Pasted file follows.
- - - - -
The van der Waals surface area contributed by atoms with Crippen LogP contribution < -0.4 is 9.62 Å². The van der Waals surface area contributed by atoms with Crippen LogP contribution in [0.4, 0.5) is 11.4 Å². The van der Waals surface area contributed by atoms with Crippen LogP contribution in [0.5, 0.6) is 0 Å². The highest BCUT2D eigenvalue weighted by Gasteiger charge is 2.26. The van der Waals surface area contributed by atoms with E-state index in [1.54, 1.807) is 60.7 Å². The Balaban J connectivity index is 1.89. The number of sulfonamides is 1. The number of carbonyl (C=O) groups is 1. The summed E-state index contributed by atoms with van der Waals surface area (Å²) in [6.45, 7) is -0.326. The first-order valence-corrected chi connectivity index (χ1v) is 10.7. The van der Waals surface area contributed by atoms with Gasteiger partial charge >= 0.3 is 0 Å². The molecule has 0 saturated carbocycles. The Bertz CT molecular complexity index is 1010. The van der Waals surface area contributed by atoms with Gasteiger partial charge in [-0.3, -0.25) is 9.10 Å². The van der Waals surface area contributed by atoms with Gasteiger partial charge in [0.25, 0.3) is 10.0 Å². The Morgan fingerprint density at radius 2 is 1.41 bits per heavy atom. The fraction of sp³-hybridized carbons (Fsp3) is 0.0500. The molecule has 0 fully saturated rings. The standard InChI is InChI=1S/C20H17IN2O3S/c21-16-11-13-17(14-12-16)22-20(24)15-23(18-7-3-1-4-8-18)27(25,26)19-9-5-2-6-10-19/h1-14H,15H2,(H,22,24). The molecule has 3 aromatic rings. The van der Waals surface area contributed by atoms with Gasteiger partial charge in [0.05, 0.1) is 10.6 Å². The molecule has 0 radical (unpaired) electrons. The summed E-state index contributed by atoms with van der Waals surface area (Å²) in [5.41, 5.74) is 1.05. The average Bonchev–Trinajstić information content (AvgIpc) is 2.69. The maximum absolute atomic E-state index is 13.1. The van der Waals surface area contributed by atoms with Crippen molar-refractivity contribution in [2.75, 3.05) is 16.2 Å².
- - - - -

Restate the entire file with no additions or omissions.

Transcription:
The van der Waals surface area contributed by atoms with Crippen LogP contribution < -0.4 is 9.62 Å². The van der Waals surface area contributed by atoms with Crippen LogP contribution in [0.4, 0.5) is 11.4 Å². The van der Waals surface area contributed by atoms with Crippen LogP contribution in [0.5, 0.6) is 0 Å². The highest BCUT2D eigenvalue weighted by Gasteiger charge is 2.26. The van der Waals surface area contributed by atoms with E-state index in [1.54, 1.807) is 60.7 Å². The Balaban J connectivity index is 1.89. The number of sulfonamides is 1. The number of carbonyl (C=O) groups is 1. The summed E-state index contributed by atoms with van der Waals surface area (Å²) in [6.45, 7) is -0.326. The first-order valence-corrected chi connectivity index (χ1v) is 10.7. The van der Waals surface area contributed by atoms with Gasteiger partial charge >= 0.3 is 0 Å². The molecule has 0 saturated carbocycles. The Bertz CT molecular complexity index is 1010. The van der Waals surface area contributed by atoms with Gasteiger partial charge in [-0.3, -0.25) is 9.10 Å². The van der Waals surface area contributed by atoms with Gasteiger partial charge in [0.25, 0.3) is 10.0 Å². The Morgan fingerprint density at radius 2 is 1.41 bits per heavy atom. The fraction of sp³-hybridized carbons (Fsp3) is 0.0500. The molecule has 0 fully saturated rings. The standard InChI is InChI=1S/C20H17IN2O3S/c21-16-11-13-17(14-12-16)22-20(24)15-23(18-7-3-1-4-8-18)27(25,26)19-9-5-2-6-10-19/h1-14H,15H2,(H,22,24). The molecule has 3 aromatic rings. The van der Waals surface area contributed by atoms with Gasteiger partial charge in [0.05, 0.1) is 10.6 Å². The molecule has 0 radical (unpaired) electrons. The summed E-state index contributed by atoms with van der Waals surface area (Å²) in [5.41, 5.74) is 1.05. The average Bonchev–Trinajstić information content (AvgIpc) is 2.69. The maximum absolute atomic E-state index is 13.1. The van der Waals surface area contributed by atoms with Crippen molar-refractivity contribution in [2.75, 3.05) is 16.2 Å².